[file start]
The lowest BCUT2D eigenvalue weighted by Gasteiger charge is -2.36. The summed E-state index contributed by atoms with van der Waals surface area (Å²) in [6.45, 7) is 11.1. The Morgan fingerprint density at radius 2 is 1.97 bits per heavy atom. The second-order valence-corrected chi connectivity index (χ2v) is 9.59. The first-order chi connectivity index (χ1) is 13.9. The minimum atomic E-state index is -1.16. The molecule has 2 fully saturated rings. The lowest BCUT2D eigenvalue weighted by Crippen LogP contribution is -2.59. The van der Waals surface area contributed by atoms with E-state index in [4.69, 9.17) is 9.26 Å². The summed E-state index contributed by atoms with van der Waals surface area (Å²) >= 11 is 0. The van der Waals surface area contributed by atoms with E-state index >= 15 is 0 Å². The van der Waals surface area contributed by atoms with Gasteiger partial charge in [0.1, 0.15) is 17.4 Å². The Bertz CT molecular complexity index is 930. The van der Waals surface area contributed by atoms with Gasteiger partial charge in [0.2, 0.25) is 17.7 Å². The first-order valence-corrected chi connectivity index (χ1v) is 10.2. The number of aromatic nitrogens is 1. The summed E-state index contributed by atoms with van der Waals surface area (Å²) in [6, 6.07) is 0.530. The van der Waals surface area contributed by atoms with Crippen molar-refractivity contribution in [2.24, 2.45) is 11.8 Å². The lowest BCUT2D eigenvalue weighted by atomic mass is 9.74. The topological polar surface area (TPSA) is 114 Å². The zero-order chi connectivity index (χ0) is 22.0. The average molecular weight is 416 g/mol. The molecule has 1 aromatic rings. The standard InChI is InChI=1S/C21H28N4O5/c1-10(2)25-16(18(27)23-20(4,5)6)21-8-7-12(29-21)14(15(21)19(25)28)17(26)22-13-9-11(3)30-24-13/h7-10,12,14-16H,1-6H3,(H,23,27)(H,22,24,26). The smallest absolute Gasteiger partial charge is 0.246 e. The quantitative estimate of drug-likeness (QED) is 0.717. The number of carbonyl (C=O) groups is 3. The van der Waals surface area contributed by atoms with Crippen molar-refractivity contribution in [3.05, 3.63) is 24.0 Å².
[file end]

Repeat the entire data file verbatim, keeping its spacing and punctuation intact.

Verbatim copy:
The lowest BCUT2D eigenvalue weighted by Gasteiger charge is -2.36. The summed E-state index contributed by atoms with van der Waals surface area (Å²) in [6.45, 7) is 11.1. The Morgan fingerprint density at radius 2 is 1.97 bits per heavy atom. The second-order valence-corrected chi connectivity index (χ2v) is 9.59. The first-order chi connectivity index (χ1) is 13.9. The minimum atomic E-state index is -1.16. The molecule has 2 fully saturated rings. The lowest BCUT2D eigenvalue weighted by Crippen LogP contribution is -2.59. The van der Waals surface area contributed by atoms with E-state index in [4.69, 9.17) is 9.26 Å². The summed E-state index contributed by atoms with van der Waals surface area (Å²) >= 11 is 0. The van der Waals surface area contributed by atoms with E-state index >= 15 is 0 Å². The van der Waals surface area contributed by atoms with Gasteiger partial charge in [0.1, 0.15) is 17.4 Å². The Bertz CT molecular complexity index is 930. The van der Waals surface area contributed by atoms with Gasteiger partial charge in [0.2, 0.25) is 17.7 Å². The first-order valence-corrected chi connectivity index (χ1v) is 10.2. The number of aromatic nitrogens is 1. The summed E-state index contributed by atoms with van der Waals surface area (Å²) in [6, 6.07) is 0.530. The van der Waals surface area contributed by atoms with Crippen molar-refractivity contribution in [2.24, 2.45) is 11.8 Å². The lowest BCUT2D eigenvalue weighted by atomic mass is 9.74. The topological polar surface area (TPSA) is 114 Å². The zero-order chi connectivity index (χ0) is 22.0. The average molecular weight is 416 g/mol. The molecule has 1 aromatic rings. The standard InChI is InChI=1S/C21H28N4O5/c1-10(2)25-16(18(27)23-20(4,5)6)21-8-7-12(29-21)14(15(21)19(25)28)17(26)22-13-9-11(3)30-24-13/h7-10,12,14-16H,1-6H3,(H,23,27)(H,22,24,26). The smallest absolute Gasteiger partial charge is 0.246 e. The quantitative estimate of drug-likeness (QED) is 0.717. The number of carbonyl (C=O) groups is 3. The van der Waals surface area contributed by atoms with Crippen molar-refractivity contribution in [3.05, 3.63) is 24.0 Å².